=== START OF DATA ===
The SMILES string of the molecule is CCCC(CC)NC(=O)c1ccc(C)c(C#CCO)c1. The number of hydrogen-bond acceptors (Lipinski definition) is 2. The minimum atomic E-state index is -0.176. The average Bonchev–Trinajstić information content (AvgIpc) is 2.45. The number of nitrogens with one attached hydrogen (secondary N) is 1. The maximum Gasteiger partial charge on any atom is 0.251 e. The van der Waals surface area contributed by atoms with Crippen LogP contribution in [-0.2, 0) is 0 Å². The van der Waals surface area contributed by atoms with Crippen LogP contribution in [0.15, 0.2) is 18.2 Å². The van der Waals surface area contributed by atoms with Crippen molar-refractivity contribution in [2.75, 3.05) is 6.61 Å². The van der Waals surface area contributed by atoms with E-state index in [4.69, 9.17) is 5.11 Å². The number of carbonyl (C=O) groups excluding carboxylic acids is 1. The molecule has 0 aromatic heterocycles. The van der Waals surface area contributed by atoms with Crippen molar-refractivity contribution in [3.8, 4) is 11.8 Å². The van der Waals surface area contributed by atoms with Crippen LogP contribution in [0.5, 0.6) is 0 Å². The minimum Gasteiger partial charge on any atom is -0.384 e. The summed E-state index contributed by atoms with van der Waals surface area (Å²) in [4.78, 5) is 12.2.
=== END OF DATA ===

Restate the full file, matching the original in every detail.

The SMILES string of the molecule is CCCC(CC)NC(=O)c1ccc(C)c(C#CCO)c1. The number of hydrogen-bond acceptors (Lipinski definition) is 2. The minimum atomic E-state index is -0.176. The average Bonchev–Trinajstić information content (AvgIpc) is 2.45. The number of nitrogens with one attached hydrogen (secondary N) is 1. The maximum Gasteiger partial charge on any atom is 0.251 e. The van der Waals surface area contributed by atoms with Crippen LogP contribution in [-0.2, 0) is 0 Å². The van der Waals surface area contributed by atoms with Crippen LogP contribution in [0.15, 0.2) is 18.2 Å². The van der Waals surface area contributed by atoms with Crippen molar-refractivity contribution in [2.75, 3.05) is 6.61 Å². The van der Waals surface area contributed by atoms with E-state index in [4.69, 9.17) is 5.11 Å². The number of carbonyl (C=O) groups excluding carboxylic acids is 1. The molecule has 0 aromatic heterocycles. The van der Waals surface area contributed by atoms with Crippen molar-refractivity contribution in [3.8, 4) is 11.8 Å². The van der Waals surface area contributed by atoms with Crippen LogP contribution in [0.5, 0.6) is 0 Å². The minimum Gasteiger partial charge on any atom is -0.384 e. The summed E-state index contributed by atoms with van der Waals surface area (Å²) in [4.78, 5) is 12.2.